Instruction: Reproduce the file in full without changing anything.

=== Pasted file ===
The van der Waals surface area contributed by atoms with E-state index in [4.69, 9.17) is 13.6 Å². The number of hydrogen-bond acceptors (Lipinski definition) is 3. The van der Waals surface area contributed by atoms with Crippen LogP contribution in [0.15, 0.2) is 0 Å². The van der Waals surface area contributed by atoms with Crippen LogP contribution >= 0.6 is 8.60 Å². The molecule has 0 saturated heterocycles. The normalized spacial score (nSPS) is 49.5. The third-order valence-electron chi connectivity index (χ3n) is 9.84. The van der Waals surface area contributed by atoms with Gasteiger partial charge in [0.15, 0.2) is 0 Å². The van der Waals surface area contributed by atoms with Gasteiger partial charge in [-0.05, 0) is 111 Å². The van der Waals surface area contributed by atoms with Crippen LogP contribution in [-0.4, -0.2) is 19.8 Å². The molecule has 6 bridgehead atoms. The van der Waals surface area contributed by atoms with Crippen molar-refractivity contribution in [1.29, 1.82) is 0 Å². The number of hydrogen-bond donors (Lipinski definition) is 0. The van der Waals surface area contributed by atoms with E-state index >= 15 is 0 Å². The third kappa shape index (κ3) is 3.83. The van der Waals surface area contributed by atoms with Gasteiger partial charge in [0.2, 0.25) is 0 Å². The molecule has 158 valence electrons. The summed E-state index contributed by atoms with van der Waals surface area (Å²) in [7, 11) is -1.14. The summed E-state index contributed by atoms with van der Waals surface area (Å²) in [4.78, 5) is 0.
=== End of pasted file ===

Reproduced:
The van der Waals surface area contributed by atoms with E-state index in [4.69, 9.17) is 13.6 Å². The number of hydrogen-bond acceptors (Lipinski definition) is 3. The van der Waals surface area contributed by atoms with Crippen LogP contribution in [0.15, 0.2) is 0 Å². The van der Waals surface area contributed by atoms with Crippen LogP contribution >= 0.6 is 8.60 Å². The molecule has 0 saturated heterocycles. The normalized spacial score (nSPS) is 49.5. The third-order valence-electron chi connectivity index (χ3n) is 9.84. The van der Waals surface area contributed by atoms with Gasteiger partial charge in [0.15, 0.2) is 0 Å². The van der Waals surface area contributed by atoms with Gasteiger partial charge in [-0.05, 0) is 111 Å². The van der Waals surface area contributed by atoms with Crippen LogP contribution in [-0.4, -0.2) is 19.8 Å². The molecule has 6 bridgehead atoms. The van der Waals surface area contributed by atoms with Crippen molar-refractivity contribution in [1.29, 1.82) is 0 Å². The number of hydrogen-bond donors (Lipinski definition) is 0. The van der Waals surface area contributed by atoms with E-state index >= 15 is 0 Å². The third kappa shape index (κ3) is 3.83. The van der Waals surface area contributed by atoms with Gasteiger partial charge in [0.2, 0.25) is 0 Å². The molecule has 158 valence electrons. The summed E-state index contributed by atoms with van der Waals surface area (Å²) in [7, 11) is -1.14. The summed E-state index contributed by atoms with van der Waals surface area (Å²) in [4.78, 5) is 0.